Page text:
Later, a group of students from the current ACJ batch lodged a separate complaint with the ICC after they got in touch with the complainant who is a 2008-batch student. On Tuesday, the students, along with other journalists and activists, made public a letter alleging that the fresh complaint lodged with ICC was dismissed.

“Even when she pointed out that there have been instances when such complaints had been granted the seriousness they deserve, the ICC refused to relent from its limited, procedural interpretation of sexual harassment. The fact that the alleged perpetrator continued to teach at the institute made no difference to the institute’s decision to close the file without inquiry,” the letter states, adding that students of ACJ got in touch with the complainant.

“They also raised a separate complaint with the ICC, demanding an inquiry be initiated against this person since his name had appeared on the list, and some of his victims had spoken to them about being harassed by him. Their complaint, too, was dismissed,” the letter states, adding that the case clearly showed “how individuals and institutions use the notion of procedure as a convenient alibi to not take sexual harassment seriously.”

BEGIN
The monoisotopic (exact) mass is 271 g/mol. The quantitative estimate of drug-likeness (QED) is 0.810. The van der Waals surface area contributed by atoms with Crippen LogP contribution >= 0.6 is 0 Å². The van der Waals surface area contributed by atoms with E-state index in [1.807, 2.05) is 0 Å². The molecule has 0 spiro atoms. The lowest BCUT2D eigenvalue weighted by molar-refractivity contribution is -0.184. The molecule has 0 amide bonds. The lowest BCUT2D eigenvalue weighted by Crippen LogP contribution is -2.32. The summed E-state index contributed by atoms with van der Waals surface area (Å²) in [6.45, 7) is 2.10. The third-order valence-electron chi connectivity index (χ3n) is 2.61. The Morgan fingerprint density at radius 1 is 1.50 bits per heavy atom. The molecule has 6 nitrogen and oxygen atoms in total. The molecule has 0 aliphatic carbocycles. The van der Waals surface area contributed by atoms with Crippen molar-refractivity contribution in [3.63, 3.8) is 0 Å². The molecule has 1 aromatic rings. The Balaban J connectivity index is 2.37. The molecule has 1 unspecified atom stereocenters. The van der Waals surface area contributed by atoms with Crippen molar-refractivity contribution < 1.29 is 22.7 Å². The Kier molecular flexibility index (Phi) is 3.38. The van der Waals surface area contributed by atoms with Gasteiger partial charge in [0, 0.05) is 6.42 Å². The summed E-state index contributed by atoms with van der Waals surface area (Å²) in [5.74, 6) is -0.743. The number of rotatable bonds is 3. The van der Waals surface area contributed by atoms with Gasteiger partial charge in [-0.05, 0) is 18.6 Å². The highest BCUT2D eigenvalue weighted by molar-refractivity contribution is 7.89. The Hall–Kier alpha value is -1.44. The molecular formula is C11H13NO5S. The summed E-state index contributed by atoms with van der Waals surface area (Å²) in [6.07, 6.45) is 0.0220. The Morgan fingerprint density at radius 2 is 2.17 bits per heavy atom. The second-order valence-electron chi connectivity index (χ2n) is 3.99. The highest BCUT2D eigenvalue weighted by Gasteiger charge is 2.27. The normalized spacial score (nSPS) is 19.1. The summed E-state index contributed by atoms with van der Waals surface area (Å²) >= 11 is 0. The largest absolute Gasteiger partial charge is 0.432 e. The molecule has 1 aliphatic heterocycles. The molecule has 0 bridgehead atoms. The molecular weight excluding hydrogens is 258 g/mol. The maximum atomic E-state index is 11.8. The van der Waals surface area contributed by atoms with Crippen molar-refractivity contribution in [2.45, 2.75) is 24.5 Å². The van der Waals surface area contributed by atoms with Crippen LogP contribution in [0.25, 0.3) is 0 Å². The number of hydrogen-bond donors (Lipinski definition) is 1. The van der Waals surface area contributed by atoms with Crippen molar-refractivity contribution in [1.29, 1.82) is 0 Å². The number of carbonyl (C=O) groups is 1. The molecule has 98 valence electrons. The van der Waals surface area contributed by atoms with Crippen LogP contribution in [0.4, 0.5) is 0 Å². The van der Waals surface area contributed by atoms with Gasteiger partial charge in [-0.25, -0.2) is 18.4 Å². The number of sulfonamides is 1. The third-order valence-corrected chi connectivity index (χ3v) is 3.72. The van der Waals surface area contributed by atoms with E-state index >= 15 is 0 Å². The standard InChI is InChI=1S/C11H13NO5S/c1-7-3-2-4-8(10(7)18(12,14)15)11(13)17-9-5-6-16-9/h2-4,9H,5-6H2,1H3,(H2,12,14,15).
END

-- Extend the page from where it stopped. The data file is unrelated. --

It also demanded the college to consider the allegations against Menon “seriously” and stated that ACJ had a “moral responsibility to assure students that it receives every year that it takes sexual harassment seriously.”

While Menon could not be reached for a comment, ACJ Chairman Shashi Kumar said the way this whole matter was being handled in the media was “unfortunate” because it is “half-baked and misleading”. He said that as far as his knowledge goes, there was a complaint filed by the current batch of students, which was entirely based on hearsay and had no names.

“All anonymous. How does one take action against things the college had nothing to do with? There were no specifics one could act on. The ICC which also comprises a legal professional from outside, naturally decided that these couldn’t be taken up because there was no identifiable complainant and they were only vague allegations. And in any case, the alleged incidents happened outside the college.